Heathrow Airport has released results of its first “Export Climate Index” which tracks the health of the UK’s export economy and said it found the country is in “strongest position” since 2000.
The quarterly Index, commissioned by Heathrow, was carried out by the Centre for Economics and Business Research (CEBR). The airport said it will become increasingly important as the government moves to establish a new trading strategy, outside of the European Union (EU).
The report found the UK Export Climate is in its “strongest position” since the index began in 2000 , which was a positive sign as the UK approaches the anniversary of article 50 being triggered and as the UK is set to leave the EU in March 2019.
Heathrow said: “A positive Export Climate Index matters as trade and exports benefit businesses, individuals and families across the UK. British people not only benefit through direct earnings in their exported products, but also through knock-on effects in higher spending and employment.”
The Index considers eight measures such as Heathrow flight numbers – including passenger flights, which altogether carry 95 per cent of the airport’s cargo volumes.
Over the last decade, CEBR has found Heathrow’s share in the value of non-EU export goods held steady around 30 per cent, but the value of this cargo has “grown significantly”, by over 150 per cent.
In 2017 alone, £48.9 billion worth of UK exports bound for destinations outside the EU/Switzerland flew through Heathrow.
The airport said: “This analysis clearly shows Heathrow’s role as the main gateway for UK exports bound outside the EU, and the airport’s role to facilitate UK trade post-Brexit, particularly with countries like the United States, currently the most frequent destination for airport exports.”
The Index also finds rising oil prices and the appreciation of the pound in the last three months of 2017 has been offset by UK producers’ high expectations for the future, which ultimately led to an improvement in the export climate.
And there is also increasing consumer confidence among the UK trading partner nations, as government spending drives growth in the US, and China continues to enjoy steady growth.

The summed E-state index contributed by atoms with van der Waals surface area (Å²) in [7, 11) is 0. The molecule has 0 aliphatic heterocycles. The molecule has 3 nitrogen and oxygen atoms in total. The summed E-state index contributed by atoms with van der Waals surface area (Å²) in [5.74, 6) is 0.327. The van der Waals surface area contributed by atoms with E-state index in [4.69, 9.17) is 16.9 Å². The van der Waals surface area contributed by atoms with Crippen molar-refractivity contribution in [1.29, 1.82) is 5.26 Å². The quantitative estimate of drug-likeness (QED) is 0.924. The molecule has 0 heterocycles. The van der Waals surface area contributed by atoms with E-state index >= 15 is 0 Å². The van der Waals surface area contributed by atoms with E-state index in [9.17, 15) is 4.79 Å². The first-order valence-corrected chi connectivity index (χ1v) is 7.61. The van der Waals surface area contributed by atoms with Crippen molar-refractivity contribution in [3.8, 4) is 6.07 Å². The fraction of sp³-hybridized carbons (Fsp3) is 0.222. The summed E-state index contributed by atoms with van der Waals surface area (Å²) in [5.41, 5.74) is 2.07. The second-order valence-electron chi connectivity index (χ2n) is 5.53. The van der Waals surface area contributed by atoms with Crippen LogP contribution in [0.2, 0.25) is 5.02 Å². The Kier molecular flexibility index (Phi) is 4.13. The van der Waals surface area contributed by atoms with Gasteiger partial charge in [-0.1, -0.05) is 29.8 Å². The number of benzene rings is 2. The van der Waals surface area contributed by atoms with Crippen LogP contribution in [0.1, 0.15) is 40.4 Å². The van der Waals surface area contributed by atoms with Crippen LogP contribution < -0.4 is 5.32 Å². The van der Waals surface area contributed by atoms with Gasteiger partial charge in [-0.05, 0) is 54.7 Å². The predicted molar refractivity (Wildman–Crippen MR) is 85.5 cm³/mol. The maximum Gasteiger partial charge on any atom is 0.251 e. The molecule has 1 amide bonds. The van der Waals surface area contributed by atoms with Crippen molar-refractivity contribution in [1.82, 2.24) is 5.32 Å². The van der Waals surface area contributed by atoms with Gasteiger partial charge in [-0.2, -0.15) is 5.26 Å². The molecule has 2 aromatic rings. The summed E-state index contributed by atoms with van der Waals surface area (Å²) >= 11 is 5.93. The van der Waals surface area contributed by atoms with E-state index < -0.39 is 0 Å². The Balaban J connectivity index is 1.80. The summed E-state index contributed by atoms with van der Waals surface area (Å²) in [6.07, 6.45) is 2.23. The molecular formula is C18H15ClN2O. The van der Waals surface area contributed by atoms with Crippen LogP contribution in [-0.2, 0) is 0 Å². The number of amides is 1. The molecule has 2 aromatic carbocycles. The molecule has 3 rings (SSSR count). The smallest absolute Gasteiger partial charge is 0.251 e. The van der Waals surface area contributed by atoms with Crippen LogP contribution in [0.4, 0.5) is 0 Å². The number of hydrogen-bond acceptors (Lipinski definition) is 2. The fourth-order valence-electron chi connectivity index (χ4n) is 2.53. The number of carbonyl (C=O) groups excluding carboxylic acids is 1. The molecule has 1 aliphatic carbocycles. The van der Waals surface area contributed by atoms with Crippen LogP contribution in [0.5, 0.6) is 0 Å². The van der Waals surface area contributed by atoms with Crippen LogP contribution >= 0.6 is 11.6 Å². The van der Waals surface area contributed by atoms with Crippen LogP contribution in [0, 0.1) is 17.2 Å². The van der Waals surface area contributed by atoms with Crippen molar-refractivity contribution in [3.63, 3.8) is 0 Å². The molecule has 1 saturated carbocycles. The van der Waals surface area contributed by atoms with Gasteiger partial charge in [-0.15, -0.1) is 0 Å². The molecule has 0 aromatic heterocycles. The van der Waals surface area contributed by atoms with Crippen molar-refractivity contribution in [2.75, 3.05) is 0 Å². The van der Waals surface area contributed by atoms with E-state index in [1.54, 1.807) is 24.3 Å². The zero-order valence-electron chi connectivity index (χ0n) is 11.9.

Heathrow said as the UK’s largest port for non-EU exports by value, the growth of it will have a direct effect on people across the UK.
The gateway said the Index also showed the positive effects of work in 2017 to increase efficiencies and marginally grow its route network to include new routes from FlyBe and Beijing Capital. This increase in flights has offset the decrease in sea port freight units leaving the UK in the last quarter of 2017.
Heathrow said: “While positive, this result is not guaranteed for years to come as Heathrow becomes increasingly constrained. An expanded Heathrow will release capacity, allowing connections to 40 new long-haul destinations, doubling cargo capacity and ultimately more opportunities for the UK’s export climate.”
Previous CEBR research has shown Heathrow’s third runway could add an additional £24,480 of GDP per UK family between 2019 and 2078, compared to another runway at Gatwick.
Heathrow chief executive, John Holland-Kaye noted: “Now more than ever, the UK needs to secure its status as an outward-looking global trading nation. It is clear that Heathrow is essential to trade outside the EU, but as we continue to operate at capacity, we will jeopardise new routes and trade with the rest of the world.
“True transformative change to our flight network – and consequently the UK’s export climate – will only be achieved through the expansion so we can connect all corners of the UK to the growing markets of the world.”
A vote is set to be taken by MPs in the UK Parliament before this summer on whether Heathrow can build a third runway.